My Label and Me: Having a stutter has kept me grounded

From the moment I introduce myself my label becomes apparent. My name is Sascha. But it will come out sounding more like S-s-s-Sascha or Ssssssascha. I am a stutterer.

It began when I was four. No one knows why, as physically there is nothing wrong with me. Speech therapists say it could have to do with emotional trauma I experienced at a young age.

My mum’s mum was convinced it was because of a scare I once got from falling on the stairs. She’d hide behind doors and leap out at me in the hopes of reversing the damage by scaring me anew.

Although she’d startle me every time, it did nothing to rid me of my speech impediment.

For a little over a year, I attended a special school for children with speech difficulties and during one exercise I remember being asked to repeat my name over and over.

I think the therapist thought I’d get fed up and eventually pronounce it correctly. But I never did. Still, I remained calm. I didn’t let it affect me.

At mainstream school, I was never ridiculed. Or if I was it was done so behind my back.

Perhaps because I was respected by my classmates, was funny and good at sports I avoided hurtful comments. I remember being popular and not letting my stutter get in the way of making friends.

However, a school report from when I was seven said that my communication skills were lacking – so in retrospect, I think I must have felt some shame around my stuttering.

Although I found friends more forgiving, women were a different matter. When I was 16, a girl at school sat down next to me and when she heard me stutter got up and left.

Then when I was 19, a girl at a party simply walked away once I opened my mouth, despite the two of us have spent the night eyeing each other from across the room.

It was harsh, yet fortunately, I had enough self-esteem to shrug it off.

I’ve definitely faced challenges and there were times when I thought I was at a disadvantage because I’d leave restaurants having ordered something I didn’t want for the sole reason of wanting to avoid items on the menu that began with a vowel.

Or thinking I’d have to choose a profession based on how much speaking would be involved. Teaching, for example, was never going to be an option.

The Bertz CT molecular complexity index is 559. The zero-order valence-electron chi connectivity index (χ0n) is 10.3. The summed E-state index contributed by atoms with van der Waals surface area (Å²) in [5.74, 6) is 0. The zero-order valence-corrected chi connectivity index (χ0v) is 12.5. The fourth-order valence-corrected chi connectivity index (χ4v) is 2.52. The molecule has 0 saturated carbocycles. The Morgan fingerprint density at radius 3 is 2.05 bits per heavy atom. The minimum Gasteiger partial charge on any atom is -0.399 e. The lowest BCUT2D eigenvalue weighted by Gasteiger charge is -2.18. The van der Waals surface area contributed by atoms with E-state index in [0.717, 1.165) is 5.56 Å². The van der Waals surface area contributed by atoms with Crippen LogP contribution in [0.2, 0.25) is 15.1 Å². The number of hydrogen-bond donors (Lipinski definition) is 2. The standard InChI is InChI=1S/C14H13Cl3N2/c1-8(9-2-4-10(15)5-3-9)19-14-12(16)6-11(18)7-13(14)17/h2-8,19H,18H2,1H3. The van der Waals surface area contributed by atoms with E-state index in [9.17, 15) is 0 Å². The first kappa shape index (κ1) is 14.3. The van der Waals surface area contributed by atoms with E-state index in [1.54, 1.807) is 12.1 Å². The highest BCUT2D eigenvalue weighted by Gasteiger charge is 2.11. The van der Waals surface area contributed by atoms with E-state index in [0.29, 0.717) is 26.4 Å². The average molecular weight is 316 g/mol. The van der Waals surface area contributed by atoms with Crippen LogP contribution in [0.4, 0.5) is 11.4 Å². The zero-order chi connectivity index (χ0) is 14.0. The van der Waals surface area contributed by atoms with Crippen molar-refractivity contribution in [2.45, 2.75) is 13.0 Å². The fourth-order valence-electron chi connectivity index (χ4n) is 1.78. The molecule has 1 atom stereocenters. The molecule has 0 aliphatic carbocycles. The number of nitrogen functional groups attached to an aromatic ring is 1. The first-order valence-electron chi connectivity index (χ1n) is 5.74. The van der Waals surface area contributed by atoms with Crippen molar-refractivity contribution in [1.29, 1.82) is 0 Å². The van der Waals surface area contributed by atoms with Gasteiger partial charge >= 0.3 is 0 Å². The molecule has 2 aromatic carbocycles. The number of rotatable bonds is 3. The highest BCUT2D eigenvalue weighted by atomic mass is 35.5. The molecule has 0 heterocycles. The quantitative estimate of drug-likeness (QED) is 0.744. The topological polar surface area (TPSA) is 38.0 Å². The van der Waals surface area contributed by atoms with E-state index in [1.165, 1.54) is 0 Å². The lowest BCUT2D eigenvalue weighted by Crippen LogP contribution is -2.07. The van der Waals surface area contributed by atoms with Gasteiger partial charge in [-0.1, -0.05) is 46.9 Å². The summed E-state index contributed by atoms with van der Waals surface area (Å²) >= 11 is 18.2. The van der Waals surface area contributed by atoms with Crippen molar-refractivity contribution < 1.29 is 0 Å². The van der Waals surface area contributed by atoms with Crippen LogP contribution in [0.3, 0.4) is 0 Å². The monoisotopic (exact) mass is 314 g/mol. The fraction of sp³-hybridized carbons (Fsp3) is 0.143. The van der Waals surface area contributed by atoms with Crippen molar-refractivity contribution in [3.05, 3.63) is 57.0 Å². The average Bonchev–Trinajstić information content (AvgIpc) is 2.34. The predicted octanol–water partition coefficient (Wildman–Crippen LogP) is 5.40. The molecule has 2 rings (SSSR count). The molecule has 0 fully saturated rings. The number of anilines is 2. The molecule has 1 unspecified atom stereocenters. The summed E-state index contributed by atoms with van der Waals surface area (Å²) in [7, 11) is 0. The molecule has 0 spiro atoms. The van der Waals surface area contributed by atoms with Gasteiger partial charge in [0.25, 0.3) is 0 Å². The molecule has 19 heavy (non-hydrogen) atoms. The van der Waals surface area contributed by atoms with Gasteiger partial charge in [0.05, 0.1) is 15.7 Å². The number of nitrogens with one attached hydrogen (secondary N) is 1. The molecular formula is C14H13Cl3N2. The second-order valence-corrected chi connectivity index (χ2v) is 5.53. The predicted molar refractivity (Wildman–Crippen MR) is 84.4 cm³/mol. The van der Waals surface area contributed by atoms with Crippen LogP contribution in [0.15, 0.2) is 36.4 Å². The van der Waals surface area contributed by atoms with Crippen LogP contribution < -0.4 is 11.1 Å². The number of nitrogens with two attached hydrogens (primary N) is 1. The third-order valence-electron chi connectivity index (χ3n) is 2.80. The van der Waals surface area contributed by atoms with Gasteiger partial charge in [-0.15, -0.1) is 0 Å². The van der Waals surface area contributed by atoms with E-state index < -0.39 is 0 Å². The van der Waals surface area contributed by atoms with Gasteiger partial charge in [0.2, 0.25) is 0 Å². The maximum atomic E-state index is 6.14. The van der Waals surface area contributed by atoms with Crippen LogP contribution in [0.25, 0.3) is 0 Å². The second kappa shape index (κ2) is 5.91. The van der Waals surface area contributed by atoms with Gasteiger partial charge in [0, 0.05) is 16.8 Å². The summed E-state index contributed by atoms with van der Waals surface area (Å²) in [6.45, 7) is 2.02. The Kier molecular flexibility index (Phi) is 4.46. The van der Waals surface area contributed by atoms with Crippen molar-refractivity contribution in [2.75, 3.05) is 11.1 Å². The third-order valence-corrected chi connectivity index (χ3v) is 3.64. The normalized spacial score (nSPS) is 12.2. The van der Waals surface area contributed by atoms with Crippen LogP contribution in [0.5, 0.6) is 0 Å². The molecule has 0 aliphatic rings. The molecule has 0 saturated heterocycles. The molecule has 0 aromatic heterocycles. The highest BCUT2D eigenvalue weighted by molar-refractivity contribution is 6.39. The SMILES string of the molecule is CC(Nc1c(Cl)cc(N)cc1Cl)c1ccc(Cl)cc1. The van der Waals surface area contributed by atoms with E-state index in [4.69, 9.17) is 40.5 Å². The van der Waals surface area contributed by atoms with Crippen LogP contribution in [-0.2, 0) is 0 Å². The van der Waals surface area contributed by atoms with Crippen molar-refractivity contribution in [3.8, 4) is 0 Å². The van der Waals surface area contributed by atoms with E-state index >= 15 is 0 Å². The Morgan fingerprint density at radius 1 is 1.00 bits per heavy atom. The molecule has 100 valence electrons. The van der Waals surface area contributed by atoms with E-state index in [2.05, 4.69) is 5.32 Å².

But I learnt to tell people up front that I stuttered. It took the pressure off. As a result I’d sometimes not stutter at all.

At university, I remember introducing myself to a professor and he responded by cracking a stutterer joke. I thought it was fantastic.

Or once I told a woman I fancied my name was S-s-s-Sascha with three s’s. It helped to break the ice.

But there are people who think I’m faking it. They mock or straight up laugh in my face. They’re mortified when I tell them I actually have a stutter.

One woman at the deli counter of a supermarket couldn’t look me in the eye afterwards. Another gave me a free drink at the pub.

I never thought my stuttering would influence how I was going to live my life. I have always been self-confident, thanks in part to my handsome looks, as well as being an open, charming and friendly person.

Although I do sometimes wonder what life would have been like for me had I not stuttered. I probably would have been extremely arrogant. Being a stutterer, I think, has kept me grounded.

My label may be stutterer but I am so much more than that. I’m also a son, a brother, a friend, a boyfriend, an athlete, as well as a successful architect running my own company.

Someday I hope to write a self-help book for family members of children who stutter. It would be filled with humorous anecdotes.

It’s important to let people know that just because someone has a speech impediment it is still possible for them to lead a normal life.


Labels is an exclusive series that hears from individuals who have been labelled – whether that be by society, a job title, or a diagnosis. Throughout the project, writers will share how having these words ascribed to them shaped their identity  positively or negatively  and what the label means to them.

If you would like to get involved please email [email protected]

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